Tuesday, 20 Aug 2019

Blog

Best of 2018: 5 Mistakes When Diagnosing Adult-Onset Still’s Disease

Adult-onset Still's presents an interesting and diagnostic challenge when encountered. Here are 5 tips to improve your diagnostic acumen for this febrile disorder.

Best of 2018: The Millennial Doctor- Mighty or Mediocre?

A 3rd year medical student started his rotation with me this past week and the rotation was a challenge for us both.

Best of 2018: Dealing with Drug Reps - Dead or Alive

Several years ago, long before promotional lectures, I traveled for a series of lectures. I flew north for 4 days and 4 lectures, 2 at major university programs and 2 dinner lectures to local rheumatologists.

The first lecture went well but the weather turned bad, with a snow storm in the overnight forecast.  Hence my host, a local drug rep, suggested we drive at night to beat the snow and get to the next city for the 10 am University lecture the following morning.

The one-hour drive felt like a week in Cleveland. 

Best of 2018: Death of the Dinner Meeting

Many years ago, rheumatologists would assemble with lunar regularity to discuss cases, journal articles or listen to a great visiting speaker or le

Best of 2018: The Delayed Diagnosis of Spondyloarthritis

You see them from the corner of your eye, standing with a kyphosis in the waiting room. They are filling out their paperwork, standing up because sitting is just not pleasant. You are the rheumatologist with an  interest in ankylosing spondylitis (AS) and spondyloarthritis, so more likely than not, the patient with the bent spine is going to be your next new patient. In the back of your mind you are hoping that they are not so far along so that the therapy you may prescribe can make a difference in their life.

Advice for Young Rheumatologists

You may not want my advice, but I’m going to give it to you anyway. 

Pain: Objectifying a Subjective Symptom

My typically pleasant 76 year old male was livid when I walked into the exam room. He was pacing back and forth with furrowed eyebrows.

Rheumatology Dead Word Cemetery 2019

I recently heard of a secondary school assignment wherein students were challenged to “bury” a word that was no longer useful or appropriate. Their exercise has now evolved into an unofficial RheumNow task force to retire diagnostic terms that have grown into misuse in rheumatology and medicine. How did we decide which words should perish? And by what criteria? Who has the final say?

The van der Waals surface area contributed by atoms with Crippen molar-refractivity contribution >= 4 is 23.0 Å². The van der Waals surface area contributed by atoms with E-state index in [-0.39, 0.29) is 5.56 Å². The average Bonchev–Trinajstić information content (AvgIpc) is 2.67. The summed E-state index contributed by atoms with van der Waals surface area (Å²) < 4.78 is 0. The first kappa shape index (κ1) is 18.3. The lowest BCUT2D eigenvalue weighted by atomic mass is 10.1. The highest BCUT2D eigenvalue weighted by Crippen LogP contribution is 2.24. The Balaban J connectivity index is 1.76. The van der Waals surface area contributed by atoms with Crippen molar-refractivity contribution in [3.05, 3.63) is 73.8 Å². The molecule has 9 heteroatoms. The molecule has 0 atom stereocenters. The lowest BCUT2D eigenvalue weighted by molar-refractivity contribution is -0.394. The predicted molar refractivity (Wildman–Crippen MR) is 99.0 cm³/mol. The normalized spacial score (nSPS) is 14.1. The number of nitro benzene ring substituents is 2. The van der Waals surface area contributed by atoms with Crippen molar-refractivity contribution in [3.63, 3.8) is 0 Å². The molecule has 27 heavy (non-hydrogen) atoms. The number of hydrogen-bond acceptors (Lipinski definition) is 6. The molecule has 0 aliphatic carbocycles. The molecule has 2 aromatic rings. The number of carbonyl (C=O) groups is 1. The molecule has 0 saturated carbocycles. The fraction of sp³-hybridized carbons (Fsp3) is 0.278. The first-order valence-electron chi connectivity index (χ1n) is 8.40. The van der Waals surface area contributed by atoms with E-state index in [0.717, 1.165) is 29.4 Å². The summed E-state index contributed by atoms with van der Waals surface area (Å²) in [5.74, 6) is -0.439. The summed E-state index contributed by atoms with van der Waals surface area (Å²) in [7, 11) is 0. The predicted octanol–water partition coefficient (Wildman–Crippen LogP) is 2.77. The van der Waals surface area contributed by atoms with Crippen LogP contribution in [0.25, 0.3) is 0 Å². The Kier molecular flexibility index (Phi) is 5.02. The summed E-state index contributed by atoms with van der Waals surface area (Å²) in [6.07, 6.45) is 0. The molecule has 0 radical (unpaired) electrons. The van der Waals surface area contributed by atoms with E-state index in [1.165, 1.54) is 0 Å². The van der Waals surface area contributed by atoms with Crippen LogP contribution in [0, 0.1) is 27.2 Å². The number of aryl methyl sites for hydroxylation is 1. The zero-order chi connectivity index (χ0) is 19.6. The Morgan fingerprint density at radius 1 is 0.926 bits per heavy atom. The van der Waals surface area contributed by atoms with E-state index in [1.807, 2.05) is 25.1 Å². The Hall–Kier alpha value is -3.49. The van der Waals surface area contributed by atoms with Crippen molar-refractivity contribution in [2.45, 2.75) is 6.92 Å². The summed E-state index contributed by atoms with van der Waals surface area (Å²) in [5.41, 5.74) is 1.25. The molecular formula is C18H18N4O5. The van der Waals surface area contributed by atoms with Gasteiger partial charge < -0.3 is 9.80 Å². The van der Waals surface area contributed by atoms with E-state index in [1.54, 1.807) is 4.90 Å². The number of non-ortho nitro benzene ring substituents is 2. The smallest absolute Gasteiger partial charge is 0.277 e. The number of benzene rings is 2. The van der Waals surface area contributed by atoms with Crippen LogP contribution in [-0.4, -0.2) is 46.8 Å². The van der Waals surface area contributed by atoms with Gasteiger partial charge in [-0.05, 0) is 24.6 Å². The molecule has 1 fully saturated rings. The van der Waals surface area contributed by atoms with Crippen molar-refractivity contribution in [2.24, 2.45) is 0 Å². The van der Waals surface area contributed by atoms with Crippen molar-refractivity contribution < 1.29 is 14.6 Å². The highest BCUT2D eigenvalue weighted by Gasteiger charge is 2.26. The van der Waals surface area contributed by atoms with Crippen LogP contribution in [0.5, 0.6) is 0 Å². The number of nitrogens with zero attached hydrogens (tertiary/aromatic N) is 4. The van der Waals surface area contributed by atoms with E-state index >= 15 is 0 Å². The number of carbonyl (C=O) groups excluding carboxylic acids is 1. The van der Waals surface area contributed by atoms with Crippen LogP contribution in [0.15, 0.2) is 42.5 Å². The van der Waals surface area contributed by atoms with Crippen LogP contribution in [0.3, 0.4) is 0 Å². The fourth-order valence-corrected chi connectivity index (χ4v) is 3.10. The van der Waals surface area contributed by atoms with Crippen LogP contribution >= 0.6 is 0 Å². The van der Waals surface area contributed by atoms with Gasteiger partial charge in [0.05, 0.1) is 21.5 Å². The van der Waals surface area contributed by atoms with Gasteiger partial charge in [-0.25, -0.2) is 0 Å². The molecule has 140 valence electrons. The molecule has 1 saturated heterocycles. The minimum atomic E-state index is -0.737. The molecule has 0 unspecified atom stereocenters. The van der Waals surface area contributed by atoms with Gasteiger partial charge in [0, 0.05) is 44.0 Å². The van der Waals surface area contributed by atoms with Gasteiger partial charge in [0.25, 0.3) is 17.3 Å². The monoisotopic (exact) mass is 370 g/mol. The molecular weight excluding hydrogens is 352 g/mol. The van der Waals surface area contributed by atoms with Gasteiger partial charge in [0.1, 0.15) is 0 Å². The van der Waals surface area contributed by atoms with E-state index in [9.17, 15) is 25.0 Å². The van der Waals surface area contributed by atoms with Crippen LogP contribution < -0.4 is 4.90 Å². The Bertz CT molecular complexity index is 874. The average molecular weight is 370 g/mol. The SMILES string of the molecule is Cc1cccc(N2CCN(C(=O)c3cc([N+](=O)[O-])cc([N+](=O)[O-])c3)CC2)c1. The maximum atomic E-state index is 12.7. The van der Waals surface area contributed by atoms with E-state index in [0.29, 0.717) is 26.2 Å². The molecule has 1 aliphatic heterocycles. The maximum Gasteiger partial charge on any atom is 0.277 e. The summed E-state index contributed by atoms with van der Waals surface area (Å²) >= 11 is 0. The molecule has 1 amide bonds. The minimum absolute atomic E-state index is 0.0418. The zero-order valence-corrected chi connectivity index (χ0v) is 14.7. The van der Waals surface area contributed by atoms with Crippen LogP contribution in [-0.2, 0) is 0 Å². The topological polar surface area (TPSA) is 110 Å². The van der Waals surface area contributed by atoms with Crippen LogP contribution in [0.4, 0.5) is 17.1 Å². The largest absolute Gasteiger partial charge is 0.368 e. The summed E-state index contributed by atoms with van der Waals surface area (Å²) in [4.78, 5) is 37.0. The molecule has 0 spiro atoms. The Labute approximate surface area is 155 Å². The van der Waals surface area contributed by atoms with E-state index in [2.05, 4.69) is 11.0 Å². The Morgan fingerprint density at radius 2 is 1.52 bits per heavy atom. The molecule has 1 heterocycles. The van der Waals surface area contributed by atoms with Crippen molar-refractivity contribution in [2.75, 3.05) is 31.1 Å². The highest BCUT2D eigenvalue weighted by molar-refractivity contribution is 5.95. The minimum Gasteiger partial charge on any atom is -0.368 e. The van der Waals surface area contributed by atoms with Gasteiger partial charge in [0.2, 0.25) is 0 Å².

The "No Show" Problem

As the healthcare landscape continues to change, “no show” rates will be an important factor for clinical practice. Implementing even one or two of the following proposed changes may help improve your no show rates.

The Medical History – Pitfalls and Preferences

By recognizing the limitations of memory and patient recall, I tend to focus historic elements that have high predictive value and avoid time consuming worm-holes in history-taking that have low predictive value. This leaves me with more time to listen to the patient.

Prescription Drugs and the Effect on Access to Biosimilars in the US

The word “access” is thrown around a lot these days, particularly regarding health care and specifically, prescription medications. Access to medications essentially revolves around two things: availability and affordability. Immediately, pharmaceutical manufacturers come to mind, as they are responsible for production and setting the list price. However, ultimate availability and affordability of medications is shared with another entity. The final arbiter of access is the Pharmacy Benefit Manager. Their power resides in the fact that they control the formulary and determine the “preferred drugs” list. How does this relate to the uptake of biosimilars?

Best of 2017: Across the Table: Cush & Erkan on Antiphospholipid Syndrome

DErkan

The antiphospholipid syndrome (APS) is a common disorder affecting patients with and without autoimmune disease. Despite wider recognition of APS among physicians as well as the expanding research collaborations, many clinical questions are still encountered in clinical practice, which require further evidence-based studies. In this “Across the Table” edition, Drs. Cush and Erkan discuss some of these APS-related questions. Our guest expert, Dr. Doruk Erkan offers up his approach to diagnosis and management of APS.